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Calukya Architecture- Medieval Temples of Northern Karnataka Built During the Rule of the Calukya Kalyana and thereafter, AD 1000-1300 (Set of 3 Volumes)

Calukya Architecture- Medieval Temples of Northern Karnataka Built During the Rule of the Calukya Kalyana and thereafter, AD 1000-1300 (Set of 3 Volumes)

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Item Code: NBZ695
Author: Gerad Foekema
Publisher: MUNSHIRAM MANOHARLAL PUBLISHERS PVT LTD
Language: English
Edition: 2003
ISBN: 8121510708
Pages: 2034 (Throughout B/w Illustrations and Maps)
Cover: HARDCOVER
Other Details: 11.50 X 9.00 inch
Weight 8.01 kg
About the Book
The three-volume book gives a complete save of the surviving Hindu and Jaina temples in the northern half of Karnataka from the period AD 1000- 1300. These temples form a homogenous body of monuments that is one of the most interesting in India. From an architectural point of view it is the most interesting of all, because an important characteristic of Indian temples-- their decoration with architecture-is taken to its limits. nowhere else in India, or for that matter in the entire world, the decoration of architecture with architecture is so abundant and so detailed.

The ambition to be complete required a lot of fieldwork, because about 50 of the 220 monuments included have not been published before. But not only 'new' temples were visited; without exception all temples presented in this book were seen at least once. During each visit many photographs were made. All of the approximately 1400 photographs published in the second and third volumes were made by the author.

In addition to their scholarly value, the present volumes are very valuable for any layman with interest in architecture. This is because the monuments often period are so extremely interesting for their sophisticated play with architectural elements, and because the photo- graphs are so carefully taken and so instructive. With regard to photographs this book easily surpasses all others on old Indian temples.

About the Author
Gerard Foekema was born in 1943 and lives in Amsterdam. He graduated in physics and philosophy in 1969 and held several offices as a science administrator. He became interested in Indian architecture when visiting the subcontinent as a tourist in 1976. In 1979-80 he made his first study trip to Karnataka. After writing an article on HoysaJa temples for a Dutch journal, it was the famous Mrs. J.E. Van Lohuizen De Leeuw who encouraged him to continue. She died prematurely in 1983, but further encouragement was given by fruitful contacts with several specialists on Indian temple architecture, notably with M.A. Dhaky, Adam Hardy and Ajay Sinha. As a result, a large monograph on the architectural aspects of Hoyas temples was published in 1994.

Writing a monograph on Kalyana Calukya temples was a still more ambitious task. The mayoralty of the extensive fieldwork, required to completely Cover all important temples, took place in the 1995-96 season in close contact with several scholars from the Karnataka University in Dharwad. At the end of the year 2000 the manuscript and the photographs for the present volumes were ready for press.

His books on HoysaJa and Calukya temples predominantly have the character of the presentation of facts. The abundant material presented in them allows new conclusions about the temples. These are laid down in a Ph.D. thesis that he will defend in November 2003 at Leiden University.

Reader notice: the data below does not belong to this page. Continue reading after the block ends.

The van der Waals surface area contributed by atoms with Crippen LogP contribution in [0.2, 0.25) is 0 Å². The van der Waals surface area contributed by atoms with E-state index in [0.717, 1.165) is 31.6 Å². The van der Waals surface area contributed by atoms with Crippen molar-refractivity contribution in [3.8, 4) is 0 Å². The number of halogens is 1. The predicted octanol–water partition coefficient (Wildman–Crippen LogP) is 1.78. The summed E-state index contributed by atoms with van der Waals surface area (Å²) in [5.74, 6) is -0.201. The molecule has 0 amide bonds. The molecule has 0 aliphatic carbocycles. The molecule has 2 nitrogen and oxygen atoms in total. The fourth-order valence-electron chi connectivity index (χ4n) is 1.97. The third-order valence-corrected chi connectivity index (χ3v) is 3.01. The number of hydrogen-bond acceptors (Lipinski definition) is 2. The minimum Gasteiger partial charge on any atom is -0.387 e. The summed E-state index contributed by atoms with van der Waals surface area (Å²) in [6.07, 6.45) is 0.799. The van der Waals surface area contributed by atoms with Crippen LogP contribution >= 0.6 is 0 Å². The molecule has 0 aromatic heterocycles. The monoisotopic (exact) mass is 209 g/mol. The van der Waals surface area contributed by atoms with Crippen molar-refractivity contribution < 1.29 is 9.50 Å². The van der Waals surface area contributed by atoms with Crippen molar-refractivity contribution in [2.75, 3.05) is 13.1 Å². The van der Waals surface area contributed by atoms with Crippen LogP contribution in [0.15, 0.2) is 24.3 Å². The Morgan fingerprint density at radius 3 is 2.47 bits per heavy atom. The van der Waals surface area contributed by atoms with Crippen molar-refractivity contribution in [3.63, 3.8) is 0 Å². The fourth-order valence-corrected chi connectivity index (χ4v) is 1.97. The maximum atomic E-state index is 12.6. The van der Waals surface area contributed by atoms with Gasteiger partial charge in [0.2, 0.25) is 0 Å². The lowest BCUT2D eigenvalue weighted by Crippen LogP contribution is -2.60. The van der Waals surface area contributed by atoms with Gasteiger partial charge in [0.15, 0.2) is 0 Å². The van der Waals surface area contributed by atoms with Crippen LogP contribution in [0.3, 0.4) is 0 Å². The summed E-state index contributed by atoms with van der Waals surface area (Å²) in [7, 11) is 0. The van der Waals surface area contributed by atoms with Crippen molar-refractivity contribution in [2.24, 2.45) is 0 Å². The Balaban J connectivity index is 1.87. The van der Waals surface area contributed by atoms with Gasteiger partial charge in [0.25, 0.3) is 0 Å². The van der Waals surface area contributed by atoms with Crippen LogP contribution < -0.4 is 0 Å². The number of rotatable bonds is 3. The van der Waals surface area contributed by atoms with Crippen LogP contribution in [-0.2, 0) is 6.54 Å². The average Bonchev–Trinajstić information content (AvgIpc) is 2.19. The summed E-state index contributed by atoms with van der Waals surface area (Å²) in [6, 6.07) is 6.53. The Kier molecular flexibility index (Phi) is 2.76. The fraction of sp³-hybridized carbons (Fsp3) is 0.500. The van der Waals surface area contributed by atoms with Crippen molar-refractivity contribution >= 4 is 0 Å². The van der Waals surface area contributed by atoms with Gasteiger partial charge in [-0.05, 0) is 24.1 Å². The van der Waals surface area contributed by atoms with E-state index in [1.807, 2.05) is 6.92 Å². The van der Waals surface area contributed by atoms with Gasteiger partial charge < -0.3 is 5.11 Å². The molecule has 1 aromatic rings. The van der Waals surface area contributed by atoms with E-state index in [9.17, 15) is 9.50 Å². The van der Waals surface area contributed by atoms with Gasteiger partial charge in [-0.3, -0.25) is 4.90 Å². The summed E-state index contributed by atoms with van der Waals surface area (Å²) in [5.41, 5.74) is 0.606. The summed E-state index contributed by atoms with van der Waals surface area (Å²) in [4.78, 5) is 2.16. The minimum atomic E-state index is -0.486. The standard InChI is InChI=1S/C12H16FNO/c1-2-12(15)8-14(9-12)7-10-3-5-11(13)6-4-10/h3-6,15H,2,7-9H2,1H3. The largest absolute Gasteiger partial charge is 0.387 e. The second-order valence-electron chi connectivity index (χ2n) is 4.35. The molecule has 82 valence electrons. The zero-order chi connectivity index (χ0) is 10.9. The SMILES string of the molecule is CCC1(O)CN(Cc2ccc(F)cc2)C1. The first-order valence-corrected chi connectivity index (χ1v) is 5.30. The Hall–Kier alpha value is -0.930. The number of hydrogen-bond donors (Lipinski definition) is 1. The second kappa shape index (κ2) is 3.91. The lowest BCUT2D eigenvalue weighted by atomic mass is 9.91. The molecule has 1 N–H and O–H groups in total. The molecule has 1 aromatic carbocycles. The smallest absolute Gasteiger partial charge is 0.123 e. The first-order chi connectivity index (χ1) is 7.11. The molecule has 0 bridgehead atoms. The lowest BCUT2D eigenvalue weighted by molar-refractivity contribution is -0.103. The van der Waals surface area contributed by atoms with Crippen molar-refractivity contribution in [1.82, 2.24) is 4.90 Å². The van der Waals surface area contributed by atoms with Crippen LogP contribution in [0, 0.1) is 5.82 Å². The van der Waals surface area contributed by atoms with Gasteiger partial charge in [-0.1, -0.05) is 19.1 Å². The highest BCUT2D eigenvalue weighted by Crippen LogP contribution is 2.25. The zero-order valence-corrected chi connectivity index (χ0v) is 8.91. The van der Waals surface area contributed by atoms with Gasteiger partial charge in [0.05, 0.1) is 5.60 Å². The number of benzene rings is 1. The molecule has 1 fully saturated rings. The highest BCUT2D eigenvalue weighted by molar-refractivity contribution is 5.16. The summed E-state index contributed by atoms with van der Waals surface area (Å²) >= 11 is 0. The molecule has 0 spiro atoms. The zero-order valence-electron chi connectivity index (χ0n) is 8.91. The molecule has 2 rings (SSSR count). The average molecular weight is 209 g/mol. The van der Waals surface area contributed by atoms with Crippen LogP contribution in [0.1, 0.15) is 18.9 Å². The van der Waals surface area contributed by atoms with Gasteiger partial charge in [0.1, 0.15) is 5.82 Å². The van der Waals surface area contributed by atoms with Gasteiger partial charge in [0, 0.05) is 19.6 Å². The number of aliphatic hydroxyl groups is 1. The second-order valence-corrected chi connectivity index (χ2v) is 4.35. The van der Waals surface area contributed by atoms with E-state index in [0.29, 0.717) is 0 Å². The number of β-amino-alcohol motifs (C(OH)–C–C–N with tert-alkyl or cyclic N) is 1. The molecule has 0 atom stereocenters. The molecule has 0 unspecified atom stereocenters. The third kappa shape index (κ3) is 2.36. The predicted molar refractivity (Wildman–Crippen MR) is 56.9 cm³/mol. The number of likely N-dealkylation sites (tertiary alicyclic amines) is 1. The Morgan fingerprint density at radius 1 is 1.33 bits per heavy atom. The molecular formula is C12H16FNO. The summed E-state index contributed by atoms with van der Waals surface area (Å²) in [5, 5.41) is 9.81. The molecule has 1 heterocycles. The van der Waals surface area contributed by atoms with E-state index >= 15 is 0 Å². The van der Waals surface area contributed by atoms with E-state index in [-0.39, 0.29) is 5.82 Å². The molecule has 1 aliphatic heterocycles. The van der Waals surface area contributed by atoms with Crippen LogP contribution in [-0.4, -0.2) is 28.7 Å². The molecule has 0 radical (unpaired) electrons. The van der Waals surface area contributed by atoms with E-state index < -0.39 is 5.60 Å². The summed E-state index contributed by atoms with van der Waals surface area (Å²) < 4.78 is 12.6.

Preface
The aim of this book is to give an overview of the old temples surviving today in the northern half of Karnataka. This is done by means of photographs and by means of descriptions, both of which are considered equally important. For a first impression photographs are the most important, and it is possible to present a building purely by illustrations. But descriptions not only give facts but also views on the monuments, and without views an overview is not possible at all. Without interpretations and classifications the temples just are accumulations of details and often look the same.

It is my conviction that a proper knowledge of a body of monuments is only possible by interpreting descriptions. Illustrations are indispensable to follow the descriptions. By comparing descriptions and illustrations we can educate our eye, understand the ideas of others and come closer to our goal. This goal of course is to know what kind of buildings the temples are, to find patterns in their overall design and in their numerous details, and to explain and to understand these patterns.

In this monograph, attention is focused on the morphology of the temples. How exactly do the temples look and which variations can be found? It is possible to understand their architectural details as a part of a larger design and as a part of an architectural tradition, and that kind of understanding is our subject. The religious meaning of designs and details is another matter. When a design does not directly serve a ritual need, very different meanings are possible. Sometimes I have a suggestion, but I leave it to scholars of the religious and social history of India to look further. One of my aims is to provide them with useful facts.

Finally a more personal aim must be mentioned: to make fully visible the beauty of the temples. The ability of Indian medieval society to produce highly sophisticated temples was stunning, and today the surviving results can still be the subject of great admiration and wonder.

Book's Contents and Sample Pages






































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